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Chapter 3 Archeophilia, Panic, & Authority Arendt & Kojève, MVPs. A tactically sidelined delegate from the Lutheran assembly or party line, she comes in from a slightly differenttextureofconcernsandreadinghabits .HannahArendtshowsuplate in 1958. Prepared to set a refurbished agenda, she publishes the searching essay “What Is Authority?” Taking up the relay, she expresses anguish over the noticeable disappearance of authority. Her investment in the runaway itinerary of authority takes on different tonalities and sets another type of intention than that of her predecessors. Nonetheless, Hannah Arendt, too, tries her intelligent hand at resuscitating authority. Having browsed the history of theoretical engagements with authority, let us now renew our approachtoArendt ’svitalwork,whichinsomewaysprecededherconcernswith violence.Propelledbythesensethatnearlyalltraditionalformsofauthority are collapsing, Arendt traces the destruction of authority to the prepolitical zones of education and child-rearing, where authority in its most general sense has appeared to be a natural prerequisite. The breakdown in authority carries consequences not only for politics and constituted civilization, but also for those whom we diaper and need still to welcome. She revs up her engines with concern for the youngest among us, the most vulnerable, reworking the thought of natality. The little strangers, babies, need to be able to count on the authority of those who tend to them. No child could find stability without the application of authority.{((This intrusion may appear premature; I cannot help myself. She gave me the access code when she foldedinthepersonalwiththepolitical.Listento me, Hannah,areyousure aboutthis?—Maybeshedidn’trealizewhatkindoflicenseshewasissuingor how I could exploit the cleared passageway rhetorically. Hannah? I will be brief, will not get into the minutiae of lament in full force, but, I mean, as a Ronell_Text.indd 67 2/3/12 10:12 AM Baby Step, this unceasing destruction . . . Before Kafka came on the scene with his hair-raising input, the permanent disruption that childhood routinely works up was profiled in different ways. I am going to skip down to the nineteenth and eighteenth centuries, to a time frame when, for all sorts of overdetermined reasons and theoretical needs, childhood was invented. Philosophy’s recruitment of the child in order to pinpoint some of its emerging theorems on memory and human understanding is something I have explored when trying to monitor the empiricist’s need to rally the “ideot and childe.”* The complicity between figures of idiocy and childhood, in unexpected ways rich and telling, was created basically to prompt the adult capacity for reflective memory. Childhood was from the start a stand-in for live feed—for story anterior to memory that showed, together with the lockdown of idiocy, an uninhabitable space where memories could not be retrieved. The constitutive blur of childhood had to be separated from the expanding discursive empires of history and autobiography, for developmental theories of selfhood and its analogs in historical becoming. By the time Hegel’s reflections on childhood rolled in, bringing around concern for a more generally pitched ethical and familial structure, the child in philosophy began serving another function, meant to settle finitude’s score: childhood, henceforth, was summoned to put a nail in the kindred coffin. Hegel puts up a day care center in the Phenomenology for the purpose of setting the mortality timer: the married couple maneuver around loss by means of the consciousness implanted in the child. The child exhausts the parents but also is born as savior. This is an old story, but it doesn’t explain * See in particular Avital Ronell, “Wordsworth Satellite,” in Stupidity (Urbana: University of Illinois Press, 2002). Ronell_Text.indd 68 2/3/12 10:12 AM 69 Archeophilia, Panic, & Authority toddler,Iwouldhavepreferredmereskill,someconsideration,theoccasional hug, and none of the poses of parental authority, always completely off the mark, entirely unhelpful, and, for all intents and purposes, one big joke. The so-called authority of those who tended to me served only to interrupt my already-stressful negotiations with the too-quickly-defeated pleasure principle and the persecutory envois of the reality reps, but let’s leave this objection aside, especially at the start of a chapter, for goodness sake, and reinstall the authority that I purportedly needed in a bad way from day one, whenalittlecalminthehouseholdandsomeskillamongthosewhopresumed toraisemewouldhavedonethejobsufficientlytopropupthegood-enough wardens,but,accordingtomypolls,thisisoffpointforsomeofyouwhocould relaxintotrustundertheveryparentalauthoritythatArendtappearstotake for granted and affirm. I will get back on track, going toward that place of cultural infancy emblazoned by the Greeks and Romans. Forgive me, Hannah , I am reading with you, I swear. Let me prove myself to you. Ahem.))} Relayed by Christianity, our Greco-Roman heritage has depended on three key factors: tradition, religion, authority. In...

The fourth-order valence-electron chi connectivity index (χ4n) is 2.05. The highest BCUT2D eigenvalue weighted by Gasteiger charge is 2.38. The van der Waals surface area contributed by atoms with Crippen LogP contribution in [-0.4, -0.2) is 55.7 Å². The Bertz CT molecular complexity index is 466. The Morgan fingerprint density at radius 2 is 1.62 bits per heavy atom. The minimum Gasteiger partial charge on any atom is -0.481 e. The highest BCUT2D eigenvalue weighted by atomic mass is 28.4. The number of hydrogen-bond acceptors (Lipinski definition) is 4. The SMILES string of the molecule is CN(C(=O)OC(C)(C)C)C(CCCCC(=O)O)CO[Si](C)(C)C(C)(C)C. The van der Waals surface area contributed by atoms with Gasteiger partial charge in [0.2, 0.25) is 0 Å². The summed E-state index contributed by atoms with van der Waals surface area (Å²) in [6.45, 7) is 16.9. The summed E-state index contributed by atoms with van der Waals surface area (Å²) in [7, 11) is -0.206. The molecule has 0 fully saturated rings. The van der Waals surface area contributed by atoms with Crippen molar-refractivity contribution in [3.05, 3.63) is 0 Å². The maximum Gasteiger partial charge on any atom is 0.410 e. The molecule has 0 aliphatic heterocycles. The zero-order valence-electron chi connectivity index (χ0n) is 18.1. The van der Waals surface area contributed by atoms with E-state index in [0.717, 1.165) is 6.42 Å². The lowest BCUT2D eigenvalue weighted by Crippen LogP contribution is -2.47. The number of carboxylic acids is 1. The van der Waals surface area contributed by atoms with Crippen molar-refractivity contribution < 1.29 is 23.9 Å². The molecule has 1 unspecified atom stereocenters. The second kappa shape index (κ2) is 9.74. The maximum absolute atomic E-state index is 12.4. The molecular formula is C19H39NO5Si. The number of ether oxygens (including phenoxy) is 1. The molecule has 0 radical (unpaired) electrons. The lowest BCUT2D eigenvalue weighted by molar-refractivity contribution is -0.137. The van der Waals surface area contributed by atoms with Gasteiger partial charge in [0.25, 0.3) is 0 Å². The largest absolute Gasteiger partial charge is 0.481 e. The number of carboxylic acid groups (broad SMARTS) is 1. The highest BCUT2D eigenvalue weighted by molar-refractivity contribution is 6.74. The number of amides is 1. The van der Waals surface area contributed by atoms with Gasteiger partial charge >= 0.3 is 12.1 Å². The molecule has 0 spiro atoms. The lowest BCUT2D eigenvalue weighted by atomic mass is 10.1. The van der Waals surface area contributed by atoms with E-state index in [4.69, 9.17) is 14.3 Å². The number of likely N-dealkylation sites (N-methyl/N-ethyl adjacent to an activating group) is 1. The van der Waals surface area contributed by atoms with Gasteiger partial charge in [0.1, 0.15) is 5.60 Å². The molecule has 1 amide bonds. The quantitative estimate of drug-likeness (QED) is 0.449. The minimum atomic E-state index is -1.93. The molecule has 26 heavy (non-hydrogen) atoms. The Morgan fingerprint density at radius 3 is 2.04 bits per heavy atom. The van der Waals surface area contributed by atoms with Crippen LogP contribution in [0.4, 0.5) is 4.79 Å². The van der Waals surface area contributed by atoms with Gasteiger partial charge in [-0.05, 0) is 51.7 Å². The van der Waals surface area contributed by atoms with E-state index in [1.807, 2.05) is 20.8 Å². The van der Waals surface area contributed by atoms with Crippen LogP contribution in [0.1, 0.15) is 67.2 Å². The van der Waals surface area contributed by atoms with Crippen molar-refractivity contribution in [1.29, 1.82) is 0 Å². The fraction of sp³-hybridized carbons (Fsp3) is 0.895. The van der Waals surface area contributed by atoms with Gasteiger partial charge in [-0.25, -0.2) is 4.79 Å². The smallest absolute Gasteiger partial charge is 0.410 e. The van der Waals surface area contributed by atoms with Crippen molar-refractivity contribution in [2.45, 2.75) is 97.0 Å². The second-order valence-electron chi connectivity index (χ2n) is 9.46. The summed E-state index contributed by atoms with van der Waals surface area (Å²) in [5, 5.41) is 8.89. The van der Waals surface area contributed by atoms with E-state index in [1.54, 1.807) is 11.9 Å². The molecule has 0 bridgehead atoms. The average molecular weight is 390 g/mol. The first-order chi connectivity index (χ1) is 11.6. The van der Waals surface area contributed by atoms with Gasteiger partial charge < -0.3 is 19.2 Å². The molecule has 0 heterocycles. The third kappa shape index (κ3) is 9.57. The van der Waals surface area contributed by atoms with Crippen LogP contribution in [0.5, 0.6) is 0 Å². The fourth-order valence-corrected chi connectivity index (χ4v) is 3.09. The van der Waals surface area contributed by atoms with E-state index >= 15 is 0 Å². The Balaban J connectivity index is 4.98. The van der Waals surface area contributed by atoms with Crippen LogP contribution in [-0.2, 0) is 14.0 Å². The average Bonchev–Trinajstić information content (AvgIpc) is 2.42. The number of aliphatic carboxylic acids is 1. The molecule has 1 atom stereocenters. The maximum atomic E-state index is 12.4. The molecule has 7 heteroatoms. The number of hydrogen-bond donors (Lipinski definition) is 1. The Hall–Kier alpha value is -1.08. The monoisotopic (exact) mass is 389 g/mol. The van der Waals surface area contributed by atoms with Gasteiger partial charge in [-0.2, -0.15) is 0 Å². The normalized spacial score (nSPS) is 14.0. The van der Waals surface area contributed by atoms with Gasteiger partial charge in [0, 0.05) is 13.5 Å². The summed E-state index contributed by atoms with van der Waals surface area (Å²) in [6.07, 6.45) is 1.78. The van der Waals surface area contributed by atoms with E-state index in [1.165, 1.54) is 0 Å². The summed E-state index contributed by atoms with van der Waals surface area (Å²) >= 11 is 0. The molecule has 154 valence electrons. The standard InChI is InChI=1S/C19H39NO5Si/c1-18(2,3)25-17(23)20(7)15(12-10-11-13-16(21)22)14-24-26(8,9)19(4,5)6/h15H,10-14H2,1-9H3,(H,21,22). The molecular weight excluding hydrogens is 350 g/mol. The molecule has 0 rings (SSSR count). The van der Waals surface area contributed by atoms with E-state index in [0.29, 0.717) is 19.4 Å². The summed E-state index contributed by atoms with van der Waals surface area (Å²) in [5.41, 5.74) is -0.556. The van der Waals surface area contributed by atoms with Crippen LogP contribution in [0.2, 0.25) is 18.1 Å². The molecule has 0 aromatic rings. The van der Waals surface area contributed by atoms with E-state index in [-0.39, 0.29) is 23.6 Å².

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Additional Information

ISBN
9780252093708
Print ISBN
9780252036644
MARC Record
OCLC
809032438
Pages
208
Launched on MUSE
2012-11-02
Language
English
Open Access
N
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